• Dingoes – protected animals – live in the area. They can dig and jump but don’t do so often, and we have scores of wallabies that they can chew on. Nevertheless we have put in high quality fences both in an attempt to stop them getting in and the sheep, which sometimes think like goats, from getting out! So far we have not had problems although we have seen dingoes in the area.
  • Sadly we have had to have our two beautiful dogs put down as they developed a taste for meat and killed one lamb. Having developed the taste we couldn’t take the risk.
  • Eagles look and are majestic. We have, besides the fellow pictured at the bottom of the page, a couple of wedge tail eagles living in a tree overlooking the sheep. We have lost one lamb that we suspect as being taken by them.
  • One lamb was still born.
  • So from 12 ewes we’ve had 10 lambs but only 7 are surviving.
Flying high – watching carefully below!
The sheep shed(verb) their wool and they don’t look very pretty.
They used to love sitting at the window watching for a chance, so I guess it was going to happen. But I miss them heaps.

Dominic Cartier.

More Ethiopian Proverbs

Following on from yesterday’s post, here are several more Ethiopian proverbs from the list my wife laid on my desk…

  • A mouse that wants to die goes to sniff the cat’s nose.
  • When spiders’ webs unite they can tie up a lion.
  • A house can’t be built for a rainy season that is past.
  • The person who grew up without correction shall find his mouth slipping instead of his foot.

No explanation comes with them but I think the meanings are pretty universally understood. I just imagined, after maybe a family evening dinner or sitting around a BBQ on the weekend, putting them up for a family discussion. Sadly our kids are all grown up and flown the coop, but with them as late pre-teens or teenagers I think we could have had some interesting discussions.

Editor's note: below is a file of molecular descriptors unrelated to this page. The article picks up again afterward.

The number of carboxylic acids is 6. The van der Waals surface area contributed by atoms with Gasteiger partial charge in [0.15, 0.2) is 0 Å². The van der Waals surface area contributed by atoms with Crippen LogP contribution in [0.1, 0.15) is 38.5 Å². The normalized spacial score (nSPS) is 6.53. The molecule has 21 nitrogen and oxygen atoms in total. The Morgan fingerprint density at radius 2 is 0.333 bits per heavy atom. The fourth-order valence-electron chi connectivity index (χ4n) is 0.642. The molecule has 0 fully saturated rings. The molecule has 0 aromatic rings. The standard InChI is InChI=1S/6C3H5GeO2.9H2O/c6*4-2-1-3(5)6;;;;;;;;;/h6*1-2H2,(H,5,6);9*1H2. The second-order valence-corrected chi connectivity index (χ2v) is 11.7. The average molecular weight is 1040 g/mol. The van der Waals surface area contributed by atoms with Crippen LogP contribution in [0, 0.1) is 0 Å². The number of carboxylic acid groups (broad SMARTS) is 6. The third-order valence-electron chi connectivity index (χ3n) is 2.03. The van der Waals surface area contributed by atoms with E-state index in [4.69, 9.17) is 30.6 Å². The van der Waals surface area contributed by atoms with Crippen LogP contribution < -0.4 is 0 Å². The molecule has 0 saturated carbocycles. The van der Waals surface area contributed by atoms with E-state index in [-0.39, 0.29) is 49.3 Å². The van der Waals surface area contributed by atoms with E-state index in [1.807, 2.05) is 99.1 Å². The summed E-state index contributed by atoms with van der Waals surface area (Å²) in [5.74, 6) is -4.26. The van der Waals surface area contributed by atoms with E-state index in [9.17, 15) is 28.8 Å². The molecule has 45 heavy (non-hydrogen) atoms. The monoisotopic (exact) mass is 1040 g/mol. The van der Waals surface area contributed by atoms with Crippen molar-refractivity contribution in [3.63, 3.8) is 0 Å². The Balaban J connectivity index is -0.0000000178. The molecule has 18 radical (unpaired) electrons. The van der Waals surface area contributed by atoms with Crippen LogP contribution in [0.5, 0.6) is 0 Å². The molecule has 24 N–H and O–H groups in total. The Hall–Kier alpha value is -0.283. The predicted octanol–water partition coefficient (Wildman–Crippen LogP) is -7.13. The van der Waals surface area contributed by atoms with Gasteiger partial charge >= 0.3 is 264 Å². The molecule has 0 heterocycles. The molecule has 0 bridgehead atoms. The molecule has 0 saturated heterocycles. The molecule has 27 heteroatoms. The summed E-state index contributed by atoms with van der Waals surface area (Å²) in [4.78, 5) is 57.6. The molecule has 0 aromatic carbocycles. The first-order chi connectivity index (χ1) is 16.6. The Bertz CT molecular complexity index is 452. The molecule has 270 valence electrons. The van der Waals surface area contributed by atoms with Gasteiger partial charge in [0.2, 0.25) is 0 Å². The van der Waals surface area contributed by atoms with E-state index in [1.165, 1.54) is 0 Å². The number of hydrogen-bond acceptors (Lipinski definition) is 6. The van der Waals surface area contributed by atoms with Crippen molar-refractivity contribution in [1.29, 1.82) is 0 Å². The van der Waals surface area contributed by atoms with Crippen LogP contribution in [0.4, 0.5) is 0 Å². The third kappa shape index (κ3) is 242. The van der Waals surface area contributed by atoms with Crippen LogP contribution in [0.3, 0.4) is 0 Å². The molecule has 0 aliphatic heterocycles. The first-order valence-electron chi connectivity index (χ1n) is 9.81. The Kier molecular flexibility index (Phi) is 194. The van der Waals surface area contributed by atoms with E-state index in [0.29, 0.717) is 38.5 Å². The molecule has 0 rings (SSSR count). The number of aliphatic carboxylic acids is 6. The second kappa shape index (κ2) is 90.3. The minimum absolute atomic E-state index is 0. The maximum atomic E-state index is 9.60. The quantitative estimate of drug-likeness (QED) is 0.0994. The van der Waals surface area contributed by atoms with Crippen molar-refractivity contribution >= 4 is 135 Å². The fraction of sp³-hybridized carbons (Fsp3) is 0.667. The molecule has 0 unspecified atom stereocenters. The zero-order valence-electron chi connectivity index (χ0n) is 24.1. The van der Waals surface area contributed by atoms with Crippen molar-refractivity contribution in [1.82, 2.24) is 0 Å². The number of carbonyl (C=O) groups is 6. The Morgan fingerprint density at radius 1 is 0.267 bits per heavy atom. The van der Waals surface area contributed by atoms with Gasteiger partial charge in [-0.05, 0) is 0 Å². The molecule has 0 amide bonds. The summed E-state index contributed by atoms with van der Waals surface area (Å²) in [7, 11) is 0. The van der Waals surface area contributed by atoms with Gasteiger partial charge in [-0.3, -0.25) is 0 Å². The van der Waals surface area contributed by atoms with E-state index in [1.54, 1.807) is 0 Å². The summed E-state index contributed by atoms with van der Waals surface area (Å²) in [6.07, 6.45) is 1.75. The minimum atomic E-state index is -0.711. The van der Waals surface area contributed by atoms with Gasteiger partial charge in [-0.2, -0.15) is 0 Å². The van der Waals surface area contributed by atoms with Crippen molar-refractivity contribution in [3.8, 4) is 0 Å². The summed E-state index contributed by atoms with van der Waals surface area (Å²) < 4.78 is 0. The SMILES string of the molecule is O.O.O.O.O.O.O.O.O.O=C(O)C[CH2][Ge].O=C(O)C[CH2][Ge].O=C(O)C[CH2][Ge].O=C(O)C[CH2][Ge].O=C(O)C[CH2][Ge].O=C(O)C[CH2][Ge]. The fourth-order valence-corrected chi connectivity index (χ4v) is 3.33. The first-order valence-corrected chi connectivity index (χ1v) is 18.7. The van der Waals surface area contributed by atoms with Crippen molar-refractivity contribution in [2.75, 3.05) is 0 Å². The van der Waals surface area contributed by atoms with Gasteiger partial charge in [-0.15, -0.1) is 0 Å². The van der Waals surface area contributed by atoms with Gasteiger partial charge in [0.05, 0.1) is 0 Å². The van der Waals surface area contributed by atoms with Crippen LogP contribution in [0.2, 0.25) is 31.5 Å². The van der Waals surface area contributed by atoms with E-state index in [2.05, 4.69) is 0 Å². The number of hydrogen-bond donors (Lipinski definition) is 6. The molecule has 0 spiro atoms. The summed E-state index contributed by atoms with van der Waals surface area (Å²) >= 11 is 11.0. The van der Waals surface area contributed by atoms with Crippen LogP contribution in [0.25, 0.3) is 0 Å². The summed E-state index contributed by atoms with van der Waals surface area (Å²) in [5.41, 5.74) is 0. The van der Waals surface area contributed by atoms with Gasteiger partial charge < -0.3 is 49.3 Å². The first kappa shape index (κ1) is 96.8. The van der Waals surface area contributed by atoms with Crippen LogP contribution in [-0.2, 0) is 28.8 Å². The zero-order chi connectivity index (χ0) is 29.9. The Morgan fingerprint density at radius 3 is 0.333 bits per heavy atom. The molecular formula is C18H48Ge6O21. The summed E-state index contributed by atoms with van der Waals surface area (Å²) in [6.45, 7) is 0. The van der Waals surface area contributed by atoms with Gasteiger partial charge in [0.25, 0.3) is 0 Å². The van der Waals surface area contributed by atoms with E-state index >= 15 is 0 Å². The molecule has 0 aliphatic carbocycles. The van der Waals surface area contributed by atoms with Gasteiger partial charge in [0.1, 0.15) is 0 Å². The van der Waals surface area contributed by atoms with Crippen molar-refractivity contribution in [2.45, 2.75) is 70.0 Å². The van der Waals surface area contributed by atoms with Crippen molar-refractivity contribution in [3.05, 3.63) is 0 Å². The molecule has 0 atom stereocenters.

If you try it let me know how it goes.

Dominic Cartier

Learning from Proverbs.

My wife is a hoarder. This doesn’t help when you live in a smallish house and are trying to downsize, but today she lay several old papers in front of me. One of them was a list of Ethiopian proverbs. I’ve a bit of interest in proverbs at the moment as in another blog I’m writing daily posts alternating roughly weekly between the book of Proverbs and the book of Luke from the Bible. It is under another name and the title of the blog is ‘As i read it! – Plainly understanding the Bible’. You can just use the following link – http://as-i-read-it.com

After the hyena has gone, the dog barks’. The interpretation of a proverb is meant to be pretty clear but leaves a little room for different opinions. Here I think it means that you are gutless if you stay silent when danger is near. What do you think?

Adult Black Pug
Not sure about this!

‘Don’t catch a leopard by the tail, but if you do – don’t let go.‘ as concerned with leopards this is good advice. It is isn’t going to be easy for a leopard to get at you if you hanging on to its tail for grim life. Better not to have touched it at all. And I translate it to mean in life that you’re not advised to challenge a problem issue until you are prepared to chase it to the end. And it may be a very uncomfortable time. Avoid it – unless you are are sure that you want to challenge this person or issue. Again I ask, what do you think?

‘One who plants grapes by the roadside and one who marries a pretty wife share the same problem!’ Grapes are tasty but planted by the roadside are going to be tempting to every passer-by. You’re going to place you wife in the eyes of the public and her looks make her as tasty as grapes. I don’t think that the advice is to marry ‘ugly’, but to earn her faithfulness.

Enough for one day.

Dominic Cartier